Colombian Narcotourism - Where & How

How to engage in cocaine tourism in Medellin, Colombia

The Best Cocaine Tourism in Colombia

The Colombian cocaine industry is notorious across the world. From vicious sicarios working for enormous criminal enterprises, to ruthless guerrilla armies funding themselves through drug production in the depths of the jungle. The history of the Colombian narcotics trade is dark, and has been terrible for the country and its people.

I have written a whole big spiel about whether or not partaking in narcotourism is ethical. Whether it can even be condoned. It is up to you to draw your own conclusions about this topic. Should you decide that you still want to go ahead and get involved, here’s a collection of the best places to visit for the darkly curious tourist in Colombia.

Pablo Escobar Tour

The most comprehensive of the narco tours available in Colombia is the official Pablo Escobar tour in Medellín. New narco tours run by various random operators seem to pop up every day in the former cocaine capital, mostly manned by guides with little personal experience with the cartel and with Escobar himself. When you take the official tour, advertised little beyond local word of mouth, you’ll be escorted around various significant spots by the Escobar’s personal driver and close friend, and by another friend of the family. You’ll have the opportunity to question said driver about his experiences with Escobar, various members of the Medellín cartel, and about the history he saw unfold in the back seat of the same car you’ll be driving around in. Stopping first at the house Escobar spent his last few days in, now converted into a museum, you will meet Roberto Escobar Gaviria. Head accountant and second in command of the Medellín cartel, as well as brother to Pablo, Roberto Escobar can offer unique insights into the period and about the role he had to play. Old, small and partially blind, Roberto no longer strikes an imposing figure. It’s easy to forget he facilitated some of the most deadly events in Colombian history.

After this, the tour used to go to the Monaco building, before the mayor of Medellín destroyed the building in early 2019. Carrying on to Barrio Pablo Escobar you get the chance to mingle with locals in an area of Medellín that I would strongly advise you not to visit alone. Once you’re visiting with former cartel members and friends, you’re welcomed into a barrio that would otherwise be openly hostile to rich gringos wandering through. After, the tour take you to Cemetario Jardins Montesacro, the site of Escobar’s grave. The spot has become sensationalised in western media, a ‘pilgrimage’ for cocaine users, where tourists snort lines of cocaine straight off the headstones. You can do that if you want, I’m hardly going to stop you, but I would urge you to remember that you’re in a graveyard and there’s more than one man buried there. The guides will take you around these other graves, telling thrilling stories of the lives of the men and women buried there, many of whom are directly related to the Escobars or played significant roles in Colombia’s narco history. Most of the stories were ones we had never heard, in fiction or otherwise. The guides also go into great detail about the errors pervasive throughout shows like Netflix’s ‘Narcos’ or ‘El Patron de Mal’.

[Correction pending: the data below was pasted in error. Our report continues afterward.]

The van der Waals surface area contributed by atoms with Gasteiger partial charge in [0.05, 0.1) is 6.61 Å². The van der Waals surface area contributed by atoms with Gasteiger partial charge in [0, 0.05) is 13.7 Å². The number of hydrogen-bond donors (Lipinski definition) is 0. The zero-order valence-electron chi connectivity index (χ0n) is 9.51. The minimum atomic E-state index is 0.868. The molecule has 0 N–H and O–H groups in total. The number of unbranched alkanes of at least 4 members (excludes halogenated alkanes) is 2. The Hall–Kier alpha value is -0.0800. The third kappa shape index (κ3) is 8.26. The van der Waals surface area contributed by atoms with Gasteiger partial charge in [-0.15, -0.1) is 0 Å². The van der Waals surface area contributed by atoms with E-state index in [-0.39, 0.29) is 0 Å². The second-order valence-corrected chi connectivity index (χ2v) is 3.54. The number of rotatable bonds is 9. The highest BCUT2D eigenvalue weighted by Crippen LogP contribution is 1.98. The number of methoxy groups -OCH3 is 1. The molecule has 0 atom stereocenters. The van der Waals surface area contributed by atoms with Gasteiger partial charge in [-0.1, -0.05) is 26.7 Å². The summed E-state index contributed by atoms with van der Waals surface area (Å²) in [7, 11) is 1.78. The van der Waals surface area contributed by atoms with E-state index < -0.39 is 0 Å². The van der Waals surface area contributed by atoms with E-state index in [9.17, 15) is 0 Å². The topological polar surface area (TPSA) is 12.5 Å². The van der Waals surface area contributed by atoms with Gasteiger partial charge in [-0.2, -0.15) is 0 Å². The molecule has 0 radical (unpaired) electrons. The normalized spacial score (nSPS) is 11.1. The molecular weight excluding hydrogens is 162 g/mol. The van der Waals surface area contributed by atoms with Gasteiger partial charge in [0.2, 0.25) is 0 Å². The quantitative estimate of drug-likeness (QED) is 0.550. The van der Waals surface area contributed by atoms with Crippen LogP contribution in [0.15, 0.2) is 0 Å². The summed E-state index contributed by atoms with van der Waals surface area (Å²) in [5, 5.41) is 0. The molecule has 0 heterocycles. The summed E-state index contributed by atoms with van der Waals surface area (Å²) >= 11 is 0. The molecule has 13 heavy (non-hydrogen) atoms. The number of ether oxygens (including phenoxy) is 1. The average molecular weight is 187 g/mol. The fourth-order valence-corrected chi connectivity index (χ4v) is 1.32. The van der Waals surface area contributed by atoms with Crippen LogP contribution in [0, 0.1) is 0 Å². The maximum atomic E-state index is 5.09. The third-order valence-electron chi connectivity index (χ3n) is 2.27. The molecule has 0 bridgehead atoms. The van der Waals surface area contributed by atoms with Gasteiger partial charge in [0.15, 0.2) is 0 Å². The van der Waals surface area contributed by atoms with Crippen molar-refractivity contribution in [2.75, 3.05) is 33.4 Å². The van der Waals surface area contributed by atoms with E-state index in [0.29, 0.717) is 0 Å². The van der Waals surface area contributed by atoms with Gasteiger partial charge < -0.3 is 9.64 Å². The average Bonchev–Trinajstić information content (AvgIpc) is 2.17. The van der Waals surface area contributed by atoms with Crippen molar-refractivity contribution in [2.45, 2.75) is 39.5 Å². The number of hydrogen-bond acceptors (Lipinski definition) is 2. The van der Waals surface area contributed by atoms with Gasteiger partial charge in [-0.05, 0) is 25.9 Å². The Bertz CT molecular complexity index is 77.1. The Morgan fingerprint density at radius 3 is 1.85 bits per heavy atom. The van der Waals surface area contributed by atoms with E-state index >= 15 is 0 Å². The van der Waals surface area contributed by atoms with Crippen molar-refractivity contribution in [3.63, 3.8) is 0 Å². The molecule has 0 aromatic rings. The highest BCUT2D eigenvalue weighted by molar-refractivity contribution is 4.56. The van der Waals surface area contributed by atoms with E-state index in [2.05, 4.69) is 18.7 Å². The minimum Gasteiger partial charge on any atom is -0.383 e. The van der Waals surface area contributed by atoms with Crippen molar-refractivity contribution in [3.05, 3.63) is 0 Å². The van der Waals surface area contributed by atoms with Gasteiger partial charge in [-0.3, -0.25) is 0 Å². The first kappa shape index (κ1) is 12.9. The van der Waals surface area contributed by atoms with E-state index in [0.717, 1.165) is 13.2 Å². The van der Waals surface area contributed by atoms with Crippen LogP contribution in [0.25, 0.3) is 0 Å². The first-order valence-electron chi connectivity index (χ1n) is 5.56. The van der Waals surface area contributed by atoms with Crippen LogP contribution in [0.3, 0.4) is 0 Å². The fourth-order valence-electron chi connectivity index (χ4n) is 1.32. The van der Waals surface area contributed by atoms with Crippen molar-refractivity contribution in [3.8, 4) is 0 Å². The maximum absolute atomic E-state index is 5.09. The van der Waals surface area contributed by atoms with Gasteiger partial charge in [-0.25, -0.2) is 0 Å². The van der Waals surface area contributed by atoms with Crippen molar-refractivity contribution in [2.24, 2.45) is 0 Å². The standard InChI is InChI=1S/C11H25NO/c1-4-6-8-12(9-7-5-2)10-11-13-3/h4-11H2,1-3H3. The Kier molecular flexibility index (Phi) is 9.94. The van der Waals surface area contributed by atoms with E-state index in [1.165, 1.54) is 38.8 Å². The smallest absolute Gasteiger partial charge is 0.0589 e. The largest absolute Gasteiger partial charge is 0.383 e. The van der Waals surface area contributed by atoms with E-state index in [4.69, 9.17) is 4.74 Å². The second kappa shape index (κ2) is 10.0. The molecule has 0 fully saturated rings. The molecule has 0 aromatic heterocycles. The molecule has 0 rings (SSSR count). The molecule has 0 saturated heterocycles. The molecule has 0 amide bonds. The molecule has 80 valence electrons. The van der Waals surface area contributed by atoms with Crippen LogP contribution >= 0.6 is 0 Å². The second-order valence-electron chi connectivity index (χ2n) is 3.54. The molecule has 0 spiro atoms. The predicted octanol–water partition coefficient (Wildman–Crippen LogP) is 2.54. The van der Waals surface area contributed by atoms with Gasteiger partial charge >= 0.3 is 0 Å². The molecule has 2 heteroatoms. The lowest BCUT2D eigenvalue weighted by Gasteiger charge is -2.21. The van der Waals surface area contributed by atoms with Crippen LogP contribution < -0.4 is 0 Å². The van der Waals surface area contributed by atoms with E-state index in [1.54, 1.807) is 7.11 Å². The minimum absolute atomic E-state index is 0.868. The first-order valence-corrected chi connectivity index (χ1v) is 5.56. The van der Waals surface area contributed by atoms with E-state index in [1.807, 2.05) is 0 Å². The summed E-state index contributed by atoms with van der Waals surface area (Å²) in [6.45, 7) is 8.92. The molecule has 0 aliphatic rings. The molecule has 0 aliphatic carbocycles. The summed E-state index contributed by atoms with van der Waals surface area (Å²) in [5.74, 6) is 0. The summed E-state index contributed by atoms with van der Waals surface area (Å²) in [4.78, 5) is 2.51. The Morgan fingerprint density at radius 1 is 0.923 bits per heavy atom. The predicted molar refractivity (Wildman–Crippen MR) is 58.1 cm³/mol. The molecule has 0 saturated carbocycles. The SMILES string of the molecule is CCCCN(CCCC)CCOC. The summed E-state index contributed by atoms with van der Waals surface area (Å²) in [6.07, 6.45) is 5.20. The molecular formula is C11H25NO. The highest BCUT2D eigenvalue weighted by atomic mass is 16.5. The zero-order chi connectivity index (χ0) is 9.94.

You can take one of the other Narco tours if you aren’t interested in funding friends and family of the Escobars, but if you want the most authentic tour in Medellín send a message to this number expressing your interest in the tour: +573128898781

The tour is given in English, but if you want to communicate fully with Escobar or their driver you will need to speak some Spanish or prepare some questions in Spanish.

‘Make your own cocaine’ tour – San Augustin

Another tour infamous amongst travellers in Colombia is coined the ‘make your own cocaine’ tour. I didn’t participate in this one myself, but made many friends along my journey that had. The first step is to make your way to San Augustin, a town deep in the jungle in southern Colombia. It is accessible from Bogotá or Cali by bus. Despite being small and remote, the town attracts many tourists, some for the rich and interesting history in the area, others for this tour. It isn’t too hard to make the distinction.

Hostels will help you to organise a ‘special tour’, wherein you’ll be piled into the back of a car with your head covered and driven into the jungle. Once let out, you’ll find yourself in a fully operational cocaine laboratory, where you’ll be provided with a DIY class in cocaine production. Once you’re done chopping coca leaves with machetes and pouring the petrol, you can walk away with a gram of cocaine that you produced all yourself.

This information is based on the accounts of my friends that took the tour, but some are less imposing and actually take place in local’s back gardens. Check out this Vice article on a similar excursion.

Hacidenda Napoles

When entering Escobar’s luxurious private estate you walk through an entryway topped with a small plane, a replica of the first one used by the Medellín cartel to ship cocaine to the United States. Today, rather than a narco palace that saw the plans for countless smuggling schemes, Hacienda Napoles has become a family-friendly theme park. At the peak of the cartel’s power in Colombia, the sprawling complex included a Spanish-style mansion, a zoo, a sculpture garden, an airport, a private bull pit, a go kart racetrack and enough space to store his lavish collection of vintage and luxury cars. His private zoo included the famous ‘cocaine hippos’, too big to re-home after the death of the drug lord, which now have become feral and roam the rivers of rural Colombia. Having a number of local fishermen, the hippos are considered a serious threat to the Antioquian environment. The descendants of other animals imported by Escobar now make up the inhabitants of the zoo that is part of the theme park that sits in the place of the old playboy palace.